Representing Insureds Since 1970



A Connecticut federal jury held recently that Donald Golden neither set fire to his $2.9 million home nor intentionally misrepresented material facts to an insurance investigator (Pacific Indemnity Co. v. Donald Golden (No. 5-89-388 [GLG], D. Conn.).

Jurors were reportedly charged on materiality in accordance with a 1993 Second Circuit U.S. Court of Appeals' decision in the same case, wherein the court reversed summary judgement for the insurance company and sent it back for trial.

Donald Golden sought coverage from Pacific Indemnity Co., a Chubb Insurance Co. affiliate, after a December 1988 fire destroyed his Greenwich, Conn., home. The home, which was for sale for $2.9 million at the time of the fire, had recently been appraised for $2.7 million and was insured for $2.25 million, according to a trial report.

Pacific investigated the fire, which was considered suspicious by the local fire marshal. No one was ever charged.

Pacific paid $1,710,255.99 to a mortgagee, but filed a declaratory judgment action against Golden to recoup that sum and to allow it to deny coverage to Golden.

The Misrepresentation.

At issue throughout the case was the materiality of a lie told by Golden to a Pacific investigator 12 days after the fire.

On the night of the fire, Golden told the local fire marshal that he had 60 gallons of gasoline stored in the house. The gasoline was safely removed.

Golden told police the gasoline was for his snowmobiles. At an interview 10 days later, at which he was not under oath, Golden repeated the lie to Pacific's investigator. Golden later said the gasoline was to be used for poisoning a neighbor's landscaping plants and that he lied to the investigator to be consistent with the story given police.

Pacific contended the falsehood was material in that it affected its investigation, and the District Court agreed. The Second Circuit reversed, saying the materiality of the misrepresentation was for the finder of fact.

(Text of Opinion in Section B. Mealey's Document #10-960508-102).

Investigator's Cross-Exam.

The issue was raised again at trial, where Pacific's investigator testified that she relied on the gasoline can testimony. On cross-examination, Golden's attorney asked, "And would it be correct that when you go out and interview insureds on claims on this, you're not taking what they say at face value, are you? "No," the investigator answered.

Golden's attorney elicited an affirmative response when he asked next if the investigation into the facts would continue even after an interview. He then asked, "So you aren't accepting what Mr. Golden was saying to you as being true?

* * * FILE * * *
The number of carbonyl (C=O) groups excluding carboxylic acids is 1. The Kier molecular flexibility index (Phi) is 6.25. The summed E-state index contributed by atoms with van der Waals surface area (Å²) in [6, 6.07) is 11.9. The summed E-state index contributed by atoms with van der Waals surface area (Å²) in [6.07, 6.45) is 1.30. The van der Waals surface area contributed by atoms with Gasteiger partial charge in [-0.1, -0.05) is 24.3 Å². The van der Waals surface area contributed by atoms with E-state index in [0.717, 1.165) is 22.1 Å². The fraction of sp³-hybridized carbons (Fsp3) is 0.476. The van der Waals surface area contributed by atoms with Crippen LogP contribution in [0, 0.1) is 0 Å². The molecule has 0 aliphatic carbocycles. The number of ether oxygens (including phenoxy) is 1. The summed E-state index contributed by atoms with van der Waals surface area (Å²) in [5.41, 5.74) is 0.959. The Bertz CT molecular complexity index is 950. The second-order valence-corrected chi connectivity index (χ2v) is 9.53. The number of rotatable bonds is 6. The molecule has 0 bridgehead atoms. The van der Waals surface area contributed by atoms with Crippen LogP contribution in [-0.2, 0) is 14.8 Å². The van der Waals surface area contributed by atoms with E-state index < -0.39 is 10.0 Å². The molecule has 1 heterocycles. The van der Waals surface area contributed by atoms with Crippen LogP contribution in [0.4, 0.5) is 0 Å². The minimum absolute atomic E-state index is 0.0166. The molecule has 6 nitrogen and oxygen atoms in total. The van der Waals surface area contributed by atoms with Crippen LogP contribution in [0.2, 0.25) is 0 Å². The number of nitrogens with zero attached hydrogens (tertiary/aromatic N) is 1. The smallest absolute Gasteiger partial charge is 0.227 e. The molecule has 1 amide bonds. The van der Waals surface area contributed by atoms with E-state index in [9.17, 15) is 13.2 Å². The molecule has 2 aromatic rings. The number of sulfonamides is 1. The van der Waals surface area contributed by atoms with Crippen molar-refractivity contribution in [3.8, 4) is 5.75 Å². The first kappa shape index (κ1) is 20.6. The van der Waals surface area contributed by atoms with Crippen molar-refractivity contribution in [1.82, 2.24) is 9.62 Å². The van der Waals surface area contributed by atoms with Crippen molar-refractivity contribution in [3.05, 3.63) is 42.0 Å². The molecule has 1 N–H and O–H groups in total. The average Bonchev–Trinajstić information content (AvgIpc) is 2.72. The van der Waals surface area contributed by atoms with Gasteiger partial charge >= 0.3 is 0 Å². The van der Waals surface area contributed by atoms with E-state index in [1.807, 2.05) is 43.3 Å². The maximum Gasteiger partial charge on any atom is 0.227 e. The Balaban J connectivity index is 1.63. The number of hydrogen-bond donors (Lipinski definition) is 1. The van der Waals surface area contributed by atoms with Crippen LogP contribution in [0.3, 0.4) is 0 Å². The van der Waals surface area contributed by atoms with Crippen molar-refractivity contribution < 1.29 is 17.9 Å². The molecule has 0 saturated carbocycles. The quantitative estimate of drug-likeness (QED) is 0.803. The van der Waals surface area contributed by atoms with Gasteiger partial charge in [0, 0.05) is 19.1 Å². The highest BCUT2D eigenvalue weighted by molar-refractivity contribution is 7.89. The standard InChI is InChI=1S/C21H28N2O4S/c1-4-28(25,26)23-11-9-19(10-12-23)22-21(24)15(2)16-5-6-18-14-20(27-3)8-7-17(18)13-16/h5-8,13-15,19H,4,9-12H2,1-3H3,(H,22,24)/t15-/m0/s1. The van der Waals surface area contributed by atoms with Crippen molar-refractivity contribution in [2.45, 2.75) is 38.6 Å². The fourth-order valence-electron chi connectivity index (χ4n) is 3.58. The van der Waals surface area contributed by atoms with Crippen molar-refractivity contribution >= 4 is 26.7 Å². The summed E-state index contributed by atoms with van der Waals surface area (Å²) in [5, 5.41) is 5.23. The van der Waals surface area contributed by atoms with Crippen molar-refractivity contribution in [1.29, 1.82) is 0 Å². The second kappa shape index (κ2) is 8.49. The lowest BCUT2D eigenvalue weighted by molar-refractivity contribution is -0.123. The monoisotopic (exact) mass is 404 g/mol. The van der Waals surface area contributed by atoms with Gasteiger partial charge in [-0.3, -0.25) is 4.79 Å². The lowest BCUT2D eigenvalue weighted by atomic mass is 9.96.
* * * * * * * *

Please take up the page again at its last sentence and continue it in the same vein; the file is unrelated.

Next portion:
"No." the investigator replied.

Golden's attorney argued to the jury that those responses showed a lack of reliance on the misrepresentation. He also argued that Golden did not intend to mislead the insurer, but wanted to remain consistent with the story given police to avoid trouble for any actions toward his neighbor.

The jury found for Golden on the arson question as well.

(Text of Jury Verdict Form in Section C. Mealey's Document #20-960508-103).

No Arson.

The jury also declined to adopt Pacific's theory that Golden set the fire or caused it to be set. Pacific relied on testimony from the Greenwich, Conn. Fire marshal and the state police, who opened that three separate ignition points and who testified that the gasoline was found with a 150-foot length of clothesline floating in it as a possible wick.

Golden countered that the firefighter who removed the gasoline from the house found it at the opposite end of the house from the fire, and upon opening the closed containers did not observe the clothesline that was readily visible more than a day later.

Golden also questioned why the rope's presence was not mentioned in an affidavit for a search warrant the day after the fire, why the rope was floating and why it had not become saturated and sunk by the time the photograph was taken.

Golden also asserted that several months prior to the fire he had increased his insurance to $2.25 million despite the insurer's attempt to have him raise it to $2.5 million, and that he had a probable buyer for his house at or near the asking price at the time of the fire.

At the end of the three-week trial on March 21, Pacific's oral motion for judgment notwithstanding the verdict was denied. No appeal was filed.

Golden is represented by Dennis T. D'Antonio of Weg & Myers in New York. Pacific Indemnity is represented by Franklin D. Tell and Alfred Polidore of Tell, Cheser & Breitbart in New York.